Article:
“For over 20 years, my lips and eyes have been burning,” said Frieda ‘Miss Penny’ Morton. She tilted her glasses down to her nose and pointed to her eyes. “And my eyes are always red.”

Morton contends that she doesn’t drink or smoke, it’s an MTA bus yard facility with almost 200 diesel-fueled buses in her backyard that’s causing the irritating symptoms. According to the 69-year-old, many of her neighbors have faired far worst – at least 25 have died from cancer or respiratory problems over the last 20 years. It’s no coincidence they all lived within several feet of the East Baltimore Kirk Avenue Bus Division, she said.

Morton and a group of neighbors and community organizers staged a demonstration amid the boiling heat June 11 to protest the 6.7 acre facility which houses approximately 175 buses seven days a week. Beating drums and waving silver pompoms, about 30 young dancers from a community marching band circled the bus yard. Several wore paper signs on their backs that read “MTA Go Away.”

A bus driver glanced briefly at the marchers before shuffling off into the yard to begin his shift. He wouldn’t give his name, but admitted feeling “bad” for the facility’s distressed neighbors. “I know this has been going on for at least 10 years,” he said.

Mrs. Morton says it’s been over 30.

According to the MTA website, the bus depot was built in 1947. Morton, who has lived on Bartlett Avenue for 47 years, says the agency cleared a grassy playground to construct the facility after residents in the then-predominately White Hamilton neighborhood protested its construction there.

The facility has produced decades of discomfort, she recollects, from fumes to excessive noise to traffic jams. When Morton complains to the MTA, she contends, she is insulted, ridiculed and even told she “should be used to the yard by now.”

She and a couple, the Harrisons, who lived a few doors down, teamed up to aggressively contest the facility until a few years ago, when Ralph Harrison died of cancer and soon after, Mary Agnes Harrison died of respiratory problems. Countless other neighbors battle asthma.

“This is all painful to talk about,” Morton said solemnly, holding back tears.

Health experts say it’s difficult to definitively tie the high death and disease rate in the neighborhood to the bus yard’s emissions. But a 2004 study conducted by the Johns Hopkins Center for Urban Environmental Health found that the area’s pollution levels were above safety limits for exposure. Excessive contact with fine-particle pollution has been linked to heart attacks, aggravated asthma and premature deaths, especially among people with lung or heart conditions.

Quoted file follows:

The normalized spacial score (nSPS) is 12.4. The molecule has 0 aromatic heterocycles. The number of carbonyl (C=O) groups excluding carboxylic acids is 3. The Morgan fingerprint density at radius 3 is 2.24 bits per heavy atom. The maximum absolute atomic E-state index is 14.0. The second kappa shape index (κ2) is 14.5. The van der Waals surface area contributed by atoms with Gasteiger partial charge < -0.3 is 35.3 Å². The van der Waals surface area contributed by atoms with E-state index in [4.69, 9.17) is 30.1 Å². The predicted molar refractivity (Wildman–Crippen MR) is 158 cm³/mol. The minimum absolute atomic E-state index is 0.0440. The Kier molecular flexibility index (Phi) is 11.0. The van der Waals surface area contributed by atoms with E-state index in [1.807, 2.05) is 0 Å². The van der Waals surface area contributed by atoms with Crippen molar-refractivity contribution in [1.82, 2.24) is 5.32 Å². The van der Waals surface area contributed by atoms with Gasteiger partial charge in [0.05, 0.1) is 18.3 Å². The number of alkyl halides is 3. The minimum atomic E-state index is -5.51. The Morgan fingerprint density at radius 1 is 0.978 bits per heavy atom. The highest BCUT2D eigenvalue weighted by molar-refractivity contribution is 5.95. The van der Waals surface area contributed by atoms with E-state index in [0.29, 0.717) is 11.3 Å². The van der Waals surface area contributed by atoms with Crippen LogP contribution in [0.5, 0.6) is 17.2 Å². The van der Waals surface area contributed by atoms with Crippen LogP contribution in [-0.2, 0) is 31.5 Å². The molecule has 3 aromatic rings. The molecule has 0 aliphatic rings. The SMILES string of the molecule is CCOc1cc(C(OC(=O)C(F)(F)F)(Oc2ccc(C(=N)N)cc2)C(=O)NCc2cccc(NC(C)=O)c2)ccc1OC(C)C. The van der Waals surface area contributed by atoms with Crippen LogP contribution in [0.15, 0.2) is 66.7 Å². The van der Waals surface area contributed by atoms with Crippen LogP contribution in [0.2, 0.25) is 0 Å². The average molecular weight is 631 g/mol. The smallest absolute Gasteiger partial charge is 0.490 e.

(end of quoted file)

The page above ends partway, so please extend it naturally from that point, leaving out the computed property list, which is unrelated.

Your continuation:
“We’ve really worked with the community to address these concerns and have taken a number of proactive measures,” said MTA spokesman Terry Owens. In recent years, he said the agency has started parking buses away from residences to reduce noise and emissions, relocated 40 percent of the bus fleet and utilized 37 hybrid vehicles. The MTA says a multi-million dollar reconstruction and expansion plan that would enclose the bus yard entirely will move forward when funds become available.

The agency avoided a noise violation fine from the Baltimore City Health Department after vowing to reduce the amount of time buses idle in the yard to 20 minutes and discontinue a loud speaker that blared communications between drivers well into the night. Several community members insist the MTA has made empty promises, including the reduced idle times for buses.

When asked why she doesn’t move, Morton says, ” would be cruel to send someone else to live there. That’s like murder. And why should we move? I haven’t done anything to the MTA.”

Customers and employees at a towing shop across the street from the Kirk facility say the “fumes aren’t as toxic as they used to be,” but traffic congestion still poses an issue. “They are going to have a tough time because they have so many vacant houses,” said Ron Smith, who was waiting to pick up his vehicle from the R&R Towing Service. “We are renters. They don’t share the same equity as homeowners.”

“They are wasting their time,” said Mr. Winfield, another customer.

Smith countered, “I don’t know if it’s a waste of time, but it’s going to be a tough call.”

Leon Purnell, director of the local health clinic Men and Family Center, urges the community to file a civil suit. “One of the problems is, I don’t think is taking the community seriously,” he said. “Local politicians haven’t been involved because they want to have power. But now you might start seeing them because it’s election time.”

Likely mayoral candidate Councilman Carl Stokes, who represents the neighborhood, made an appearance after the protest. Despite the agency’s apparent budget crunch, Stokes says the MTA “should move quickly to build a border with an overhang that would block fumes from traveling.”

He meets with the MTA director in July, he said, to suggest the idea and involve state delegates.

“It’s going to take something more drastic than marching around the block a few times to change things,” according to Purnell.

Morton concurs. “We have to continue to make a difference. I’m tired of burying my friends.”